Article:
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This book deals mainly with material found in a vast body of literature designated by its authors and by modern scholars as Kabbalah. Basically a medieval corpus, this literature consists of a variety of schools, trends, models, ideals, and techniques.
Alongside the formal development of Judaism from the eleventh through the sixteenth centuries, a robust Jewish folk religion flourished--ideas and practices that never met with wholehearted approval by religious leaders yet enjoyed such wide popularity that they could not be altogether excluded from the religion. According to Joshua Trachtenberg, it is not possible truly to understand the experience and history of the Jewish people without attempting to recover their folklife and beliefs from centuries past.Jewish Magic and Superstition is a masterful and utterly fascinating exploration of religious forms that have all but disappeared yet persist in the imagination. The volume begins with legends of Jewish sorcery and proceeds to discuss beliefs about the evil eye, spirits of the dead, powers of good, the famous legend of the golem, procedures for casting spells, the use of gems and amulets, how to battle spirits, the ritual of circumcision, herbal folk remedies, fortune telling, astrology, and the interpretation of dreams.First published more than sixty years ago, Trachtenberg's study remains the foundational scholarship on magical practices in the Jewish world and offers an understanding of folk beliefs that expressed most eloquently the everyday religion of the Jewish people.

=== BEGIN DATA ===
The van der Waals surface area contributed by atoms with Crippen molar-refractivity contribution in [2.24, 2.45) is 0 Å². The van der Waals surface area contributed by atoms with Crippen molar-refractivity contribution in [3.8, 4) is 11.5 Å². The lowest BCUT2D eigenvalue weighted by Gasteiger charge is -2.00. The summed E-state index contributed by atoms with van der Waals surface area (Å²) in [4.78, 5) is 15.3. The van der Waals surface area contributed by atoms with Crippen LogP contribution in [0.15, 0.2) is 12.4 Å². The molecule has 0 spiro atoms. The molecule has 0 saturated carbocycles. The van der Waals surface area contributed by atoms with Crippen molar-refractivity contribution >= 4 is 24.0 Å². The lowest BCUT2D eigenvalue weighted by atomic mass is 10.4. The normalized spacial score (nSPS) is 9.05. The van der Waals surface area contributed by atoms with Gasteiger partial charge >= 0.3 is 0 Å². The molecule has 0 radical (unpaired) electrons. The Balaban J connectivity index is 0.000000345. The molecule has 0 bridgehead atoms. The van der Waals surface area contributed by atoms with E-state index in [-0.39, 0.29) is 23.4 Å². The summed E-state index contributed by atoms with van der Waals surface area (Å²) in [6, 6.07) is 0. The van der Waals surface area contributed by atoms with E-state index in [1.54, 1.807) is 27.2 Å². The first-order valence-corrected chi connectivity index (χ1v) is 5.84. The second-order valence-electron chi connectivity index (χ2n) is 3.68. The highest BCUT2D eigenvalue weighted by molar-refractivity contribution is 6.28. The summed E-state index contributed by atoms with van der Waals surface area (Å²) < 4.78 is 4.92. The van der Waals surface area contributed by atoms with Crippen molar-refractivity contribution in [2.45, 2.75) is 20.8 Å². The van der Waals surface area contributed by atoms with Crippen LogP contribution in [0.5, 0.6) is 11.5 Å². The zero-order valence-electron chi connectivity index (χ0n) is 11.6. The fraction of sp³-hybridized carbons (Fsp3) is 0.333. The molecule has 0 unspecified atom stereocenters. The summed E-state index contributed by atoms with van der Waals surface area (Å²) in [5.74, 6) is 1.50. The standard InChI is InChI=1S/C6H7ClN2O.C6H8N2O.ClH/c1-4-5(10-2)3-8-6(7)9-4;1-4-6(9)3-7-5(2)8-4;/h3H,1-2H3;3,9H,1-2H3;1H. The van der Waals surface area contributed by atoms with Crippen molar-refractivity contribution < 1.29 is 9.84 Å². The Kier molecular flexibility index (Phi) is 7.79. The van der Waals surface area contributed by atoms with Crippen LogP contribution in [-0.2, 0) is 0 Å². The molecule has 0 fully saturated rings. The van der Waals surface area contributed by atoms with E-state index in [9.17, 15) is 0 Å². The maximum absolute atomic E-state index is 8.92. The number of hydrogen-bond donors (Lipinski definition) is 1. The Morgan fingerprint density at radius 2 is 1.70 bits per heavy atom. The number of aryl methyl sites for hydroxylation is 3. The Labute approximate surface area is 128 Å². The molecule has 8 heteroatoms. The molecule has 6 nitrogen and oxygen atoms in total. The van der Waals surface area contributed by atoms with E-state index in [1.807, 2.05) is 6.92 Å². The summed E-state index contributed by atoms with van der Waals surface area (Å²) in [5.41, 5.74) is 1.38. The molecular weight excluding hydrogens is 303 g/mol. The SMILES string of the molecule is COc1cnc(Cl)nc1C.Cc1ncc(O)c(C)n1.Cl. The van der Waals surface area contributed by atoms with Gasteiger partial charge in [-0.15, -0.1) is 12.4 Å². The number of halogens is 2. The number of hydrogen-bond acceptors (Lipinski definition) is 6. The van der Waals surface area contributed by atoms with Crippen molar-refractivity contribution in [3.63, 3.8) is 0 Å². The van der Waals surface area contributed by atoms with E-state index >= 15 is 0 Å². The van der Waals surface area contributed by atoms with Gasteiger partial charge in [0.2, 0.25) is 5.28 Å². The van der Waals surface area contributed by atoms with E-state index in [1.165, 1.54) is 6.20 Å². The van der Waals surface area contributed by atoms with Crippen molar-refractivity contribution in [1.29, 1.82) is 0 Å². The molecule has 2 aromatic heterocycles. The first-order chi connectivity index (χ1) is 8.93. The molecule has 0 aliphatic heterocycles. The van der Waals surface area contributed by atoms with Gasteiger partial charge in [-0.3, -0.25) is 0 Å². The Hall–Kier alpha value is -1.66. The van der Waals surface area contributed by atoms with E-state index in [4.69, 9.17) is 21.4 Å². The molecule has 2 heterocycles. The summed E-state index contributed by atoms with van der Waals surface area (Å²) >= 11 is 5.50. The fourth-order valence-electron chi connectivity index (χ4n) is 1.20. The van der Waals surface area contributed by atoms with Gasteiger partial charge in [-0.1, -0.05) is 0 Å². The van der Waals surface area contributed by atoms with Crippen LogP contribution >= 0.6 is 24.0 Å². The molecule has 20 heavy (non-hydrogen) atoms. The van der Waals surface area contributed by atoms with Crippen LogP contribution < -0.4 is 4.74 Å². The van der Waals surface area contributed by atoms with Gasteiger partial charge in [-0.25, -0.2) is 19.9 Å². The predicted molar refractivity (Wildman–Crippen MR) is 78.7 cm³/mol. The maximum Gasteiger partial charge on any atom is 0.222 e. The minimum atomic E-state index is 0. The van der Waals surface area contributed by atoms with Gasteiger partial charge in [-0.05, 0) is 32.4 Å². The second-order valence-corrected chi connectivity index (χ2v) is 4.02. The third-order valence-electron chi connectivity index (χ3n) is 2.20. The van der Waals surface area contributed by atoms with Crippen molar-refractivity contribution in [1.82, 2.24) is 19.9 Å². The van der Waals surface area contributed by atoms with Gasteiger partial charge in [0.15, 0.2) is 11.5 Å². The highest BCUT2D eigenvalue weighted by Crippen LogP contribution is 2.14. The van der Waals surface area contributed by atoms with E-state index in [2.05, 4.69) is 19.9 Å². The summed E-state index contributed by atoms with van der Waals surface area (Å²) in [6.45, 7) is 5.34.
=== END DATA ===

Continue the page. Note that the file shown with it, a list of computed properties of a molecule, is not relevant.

This sweeping survey of the history of Kabbalah in Italy represents a major contribution from one of the world's foremost Kabbalah scholars. The first to focus attention on a specific center of Kabbalah, Moshe Idel charts the ways that Kabbalistic thought and literature developed in Italy and how its unique geographical situation facilitated the arrival of both Spanish and Byzantine Kabbalah. Idel analyzes the work of three major Kabbalists--Abraham Abulafia, Menahem Recanati, and Yohanan Alemanno--who represent diverse schools of thought: the ecstatic, the theosophical-theurgical, and the astromagical. Directing special attention to the interactions and tensions among these forms of Jewish Kabbalah and the nascent Christian Kabbalah, Idel brings to light the rich history of Kabbalah in Italy and the powerful influence of this important center on the emergence of Christian Kabbalah and European occultism in general.
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